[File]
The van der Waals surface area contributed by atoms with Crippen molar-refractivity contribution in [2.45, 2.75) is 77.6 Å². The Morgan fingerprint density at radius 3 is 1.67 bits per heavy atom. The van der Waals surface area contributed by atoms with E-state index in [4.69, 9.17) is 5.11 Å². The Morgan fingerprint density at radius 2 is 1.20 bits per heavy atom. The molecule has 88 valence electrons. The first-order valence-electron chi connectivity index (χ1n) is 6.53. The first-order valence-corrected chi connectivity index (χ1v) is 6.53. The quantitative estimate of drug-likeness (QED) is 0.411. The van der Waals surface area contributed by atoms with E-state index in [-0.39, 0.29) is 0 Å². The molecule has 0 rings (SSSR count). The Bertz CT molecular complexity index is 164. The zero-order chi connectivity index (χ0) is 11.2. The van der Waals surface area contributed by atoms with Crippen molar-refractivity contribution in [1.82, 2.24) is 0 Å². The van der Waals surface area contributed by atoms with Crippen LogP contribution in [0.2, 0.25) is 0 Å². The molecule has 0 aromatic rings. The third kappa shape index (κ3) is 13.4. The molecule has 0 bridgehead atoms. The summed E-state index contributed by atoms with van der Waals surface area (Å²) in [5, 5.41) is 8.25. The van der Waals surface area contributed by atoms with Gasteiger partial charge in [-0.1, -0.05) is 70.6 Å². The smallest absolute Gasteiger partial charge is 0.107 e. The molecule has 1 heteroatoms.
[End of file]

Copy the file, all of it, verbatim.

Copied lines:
The van der Waals surface area contributed by atoms with Crippen molar-refractivity contribution in [2.45, 2.75) is 77.6 Å². The Morgan fingerprint density at radius 3 is 1.67 bits per heavy atom. The van der Waals surface area contributed by atoms with E-state index in [4.69, 9.17) is 5.11 Å². The Morgan fingerprint density at radius 2 is 1.20 bits per heavy atom. The molecule has 88 valence electrons. The first-order valence-electron chi connectivity index (χ1n) is 6.53. The first-order valence-corrected chi connectivity index (χ1v) is 6.53. The quantitative estimate of drug-likeness (QED) is 0.411. The van der Waals surface area contributed by atoms with E-state index in [-0.39, 0.29) is 0 Å². The molecule has 0 rings (SSSR count). The Bertz CT molecular complexity index is 164. The zero-order chi connectivity index (χ0) is 11.2. The van der Waals surface area contributed by atoms with Crippen molar-refractivity contribution in [1.82, 2.24) is 0 Å². The van der Waals surface area contributed by atoms with Crippen LogP contribution in [0.2, 0.25) is 0 Å². The molecule has 0 aromatic rings. The third kappa shape index (κ3) is 13.4. The molecule has 0 bridgehead atoms. The summed E-state index contributed by atoms with van der Waals surface area (Å²) in [5, 5.41) is 8.25. The van der Waals surface area contributed by atoms with Gasteiger partial charge in [-0.1, -0.05) is 70.6 Å². The smallest absolute Gasteiger partial charge is 0.107 e. The molecule has 1 heteroatoms.